JENNIFER F. BREWER (Program Officer) was a staff member at the National Research Council, working with the Committee on the Human Dimensions of Global Change. She is now an assistant scientist in the Institute for Coastal Science and Policy and an assistant professor in the Department of Geography, both at East Carolina University. Her recent research investigates models of environmental governance in fisheries management, including common property, market-based, and spatial approaches. She has worked with governments, nongovernmental organizations, and private industry in marine policy and international voluntary service. She was a John A. Knauss Sea Grant fellow of the National Oceanic and Atmospheric Administration in the U.S. House of Representatives. She holds a B.A. degree from the University of Michigan, an M.S. degree in marine policy from the University of Maine, and a Ph.D. degree in human geography from Clark University.


CHARLES (CHIP) G. GROAT is interim dean at the Jackson School of Geosciences at the University of Texas at Austin. Previously, he held several positions at the University of Texas at El Paso, including associate vice president for research and sponsor projects, director of the Center for Environmental Resource Management, director of the Environmental Science and Engineering Ph.D. Program, and a professor of geological sciences. He has worked directly for many years in geological studies, energy and minerals resource assessment, groundwater occurrence and protection, geomorphic processes and landform evolution in desert areas, and coastal studies. He previously served as director of the U.S. Geological Survey of the U.S. Department of the Interior, executive director at the Center for Coastal, Energy, and Environmental Resources at Louisiana State University, executive director for the American Geological Institute, and assistant to the secretary of the Louisiana Department of Natural Resources, where he administered the Coastal Zone Management Program and the Coastal Protection Program. He has a Ph.D. in geology from the University of Texas at Austin.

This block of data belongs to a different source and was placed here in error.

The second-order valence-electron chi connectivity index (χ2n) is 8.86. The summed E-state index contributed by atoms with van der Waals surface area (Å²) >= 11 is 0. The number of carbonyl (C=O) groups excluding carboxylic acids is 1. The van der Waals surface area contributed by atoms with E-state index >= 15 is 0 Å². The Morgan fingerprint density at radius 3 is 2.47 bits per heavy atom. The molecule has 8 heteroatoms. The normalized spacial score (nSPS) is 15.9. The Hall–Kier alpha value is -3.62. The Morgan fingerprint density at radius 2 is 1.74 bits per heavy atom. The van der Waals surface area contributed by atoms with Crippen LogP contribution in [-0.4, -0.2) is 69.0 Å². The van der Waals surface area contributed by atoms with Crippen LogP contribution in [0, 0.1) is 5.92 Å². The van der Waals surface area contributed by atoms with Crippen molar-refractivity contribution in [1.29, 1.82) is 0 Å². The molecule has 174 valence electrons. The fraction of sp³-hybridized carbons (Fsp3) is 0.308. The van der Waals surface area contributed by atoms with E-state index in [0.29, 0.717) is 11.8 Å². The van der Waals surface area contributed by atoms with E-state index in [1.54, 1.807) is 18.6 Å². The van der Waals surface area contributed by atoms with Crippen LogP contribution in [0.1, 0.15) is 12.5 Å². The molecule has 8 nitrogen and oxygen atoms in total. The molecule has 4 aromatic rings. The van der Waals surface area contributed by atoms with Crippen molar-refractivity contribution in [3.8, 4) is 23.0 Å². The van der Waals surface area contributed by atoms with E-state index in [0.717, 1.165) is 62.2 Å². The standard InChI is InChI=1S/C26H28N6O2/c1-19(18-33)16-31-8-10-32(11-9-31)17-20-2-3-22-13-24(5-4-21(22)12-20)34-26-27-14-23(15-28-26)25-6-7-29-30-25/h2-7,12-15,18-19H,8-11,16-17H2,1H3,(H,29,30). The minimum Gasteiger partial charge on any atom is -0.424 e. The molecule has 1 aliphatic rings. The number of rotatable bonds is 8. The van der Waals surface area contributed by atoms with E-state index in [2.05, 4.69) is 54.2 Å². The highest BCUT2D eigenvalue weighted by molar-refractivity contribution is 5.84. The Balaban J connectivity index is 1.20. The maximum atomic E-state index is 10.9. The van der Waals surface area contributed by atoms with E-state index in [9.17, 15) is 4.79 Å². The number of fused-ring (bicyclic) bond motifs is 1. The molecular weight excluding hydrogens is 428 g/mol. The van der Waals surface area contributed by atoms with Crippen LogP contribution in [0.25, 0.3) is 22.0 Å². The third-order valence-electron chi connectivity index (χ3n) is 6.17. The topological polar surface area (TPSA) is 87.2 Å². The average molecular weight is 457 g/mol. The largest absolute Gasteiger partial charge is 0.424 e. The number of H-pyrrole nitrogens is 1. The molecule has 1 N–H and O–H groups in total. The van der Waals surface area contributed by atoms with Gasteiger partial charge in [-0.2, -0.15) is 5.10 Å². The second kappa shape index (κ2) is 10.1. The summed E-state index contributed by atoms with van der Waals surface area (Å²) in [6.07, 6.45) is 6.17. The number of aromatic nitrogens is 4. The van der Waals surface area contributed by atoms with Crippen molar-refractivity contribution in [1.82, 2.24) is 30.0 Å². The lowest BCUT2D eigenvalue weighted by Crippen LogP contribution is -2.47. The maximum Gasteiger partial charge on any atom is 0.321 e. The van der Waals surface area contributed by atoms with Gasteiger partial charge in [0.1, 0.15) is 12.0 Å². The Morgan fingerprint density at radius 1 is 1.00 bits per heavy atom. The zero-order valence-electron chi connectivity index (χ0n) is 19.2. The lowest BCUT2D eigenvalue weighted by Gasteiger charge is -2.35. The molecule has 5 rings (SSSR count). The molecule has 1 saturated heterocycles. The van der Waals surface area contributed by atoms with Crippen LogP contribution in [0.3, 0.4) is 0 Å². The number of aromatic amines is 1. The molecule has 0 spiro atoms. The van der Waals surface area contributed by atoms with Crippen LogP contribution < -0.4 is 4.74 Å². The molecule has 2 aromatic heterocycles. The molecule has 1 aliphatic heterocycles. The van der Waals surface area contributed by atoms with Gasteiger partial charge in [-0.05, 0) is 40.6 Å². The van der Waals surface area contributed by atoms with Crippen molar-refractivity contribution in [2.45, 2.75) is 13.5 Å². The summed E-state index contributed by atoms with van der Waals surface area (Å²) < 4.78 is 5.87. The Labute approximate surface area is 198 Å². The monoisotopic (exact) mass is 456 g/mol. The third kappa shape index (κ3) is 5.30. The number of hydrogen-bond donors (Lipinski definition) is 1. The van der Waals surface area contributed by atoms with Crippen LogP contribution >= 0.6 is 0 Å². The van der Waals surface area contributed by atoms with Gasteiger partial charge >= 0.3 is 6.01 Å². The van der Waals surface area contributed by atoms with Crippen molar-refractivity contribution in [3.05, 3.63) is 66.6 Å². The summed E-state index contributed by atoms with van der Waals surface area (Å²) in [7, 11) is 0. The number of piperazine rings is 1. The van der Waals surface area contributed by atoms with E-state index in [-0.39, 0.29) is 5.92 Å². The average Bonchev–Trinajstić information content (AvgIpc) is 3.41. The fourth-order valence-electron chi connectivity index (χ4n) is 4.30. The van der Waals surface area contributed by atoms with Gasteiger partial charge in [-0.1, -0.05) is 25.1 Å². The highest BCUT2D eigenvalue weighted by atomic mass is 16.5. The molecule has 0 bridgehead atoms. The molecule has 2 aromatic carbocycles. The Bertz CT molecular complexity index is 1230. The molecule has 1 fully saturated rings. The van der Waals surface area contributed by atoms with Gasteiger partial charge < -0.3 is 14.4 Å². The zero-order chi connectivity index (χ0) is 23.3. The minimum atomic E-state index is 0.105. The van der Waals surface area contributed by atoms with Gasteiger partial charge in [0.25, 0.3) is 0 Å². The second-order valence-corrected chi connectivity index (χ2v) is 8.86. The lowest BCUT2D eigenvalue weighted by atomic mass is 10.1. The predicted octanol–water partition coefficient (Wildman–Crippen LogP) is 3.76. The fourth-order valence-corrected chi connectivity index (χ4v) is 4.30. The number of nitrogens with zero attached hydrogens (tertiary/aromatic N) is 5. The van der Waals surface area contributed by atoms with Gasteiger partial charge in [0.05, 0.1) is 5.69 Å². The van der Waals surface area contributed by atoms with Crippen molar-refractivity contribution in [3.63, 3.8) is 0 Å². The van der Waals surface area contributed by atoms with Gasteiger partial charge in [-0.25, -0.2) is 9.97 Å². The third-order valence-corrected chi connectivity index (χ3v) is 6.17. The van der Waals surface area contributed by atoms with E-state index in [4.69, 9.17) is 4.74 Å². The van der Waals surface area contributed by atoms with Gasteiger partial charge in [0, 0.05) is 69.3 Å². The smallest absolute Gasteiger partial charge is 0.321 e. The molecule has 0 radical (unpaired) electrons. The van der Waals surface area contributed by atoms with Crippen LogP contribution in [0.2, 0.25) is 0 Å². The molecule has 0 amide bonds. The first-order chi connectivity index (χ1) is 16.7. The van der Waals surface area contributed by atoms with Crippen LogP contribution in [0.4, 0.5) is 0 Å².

MARTHA KREBS is deputy director for research and development at the Public Interest Energy Research Program of the California Energy Commission. The division is responsible for the Public Interest Energy Research Program, which conducts research to develop environmentally sound, reliable, and affordable electricity and natural gas services and products. Previously, she was president of Science Strategies, an analysis and consulting firm that works with public and private organizations to identify critical issues and opportunities in science and technology. Before establishing Science Strategies, she was an associate vice chancellor for research at the University of California at Los Angeles and founding director of the



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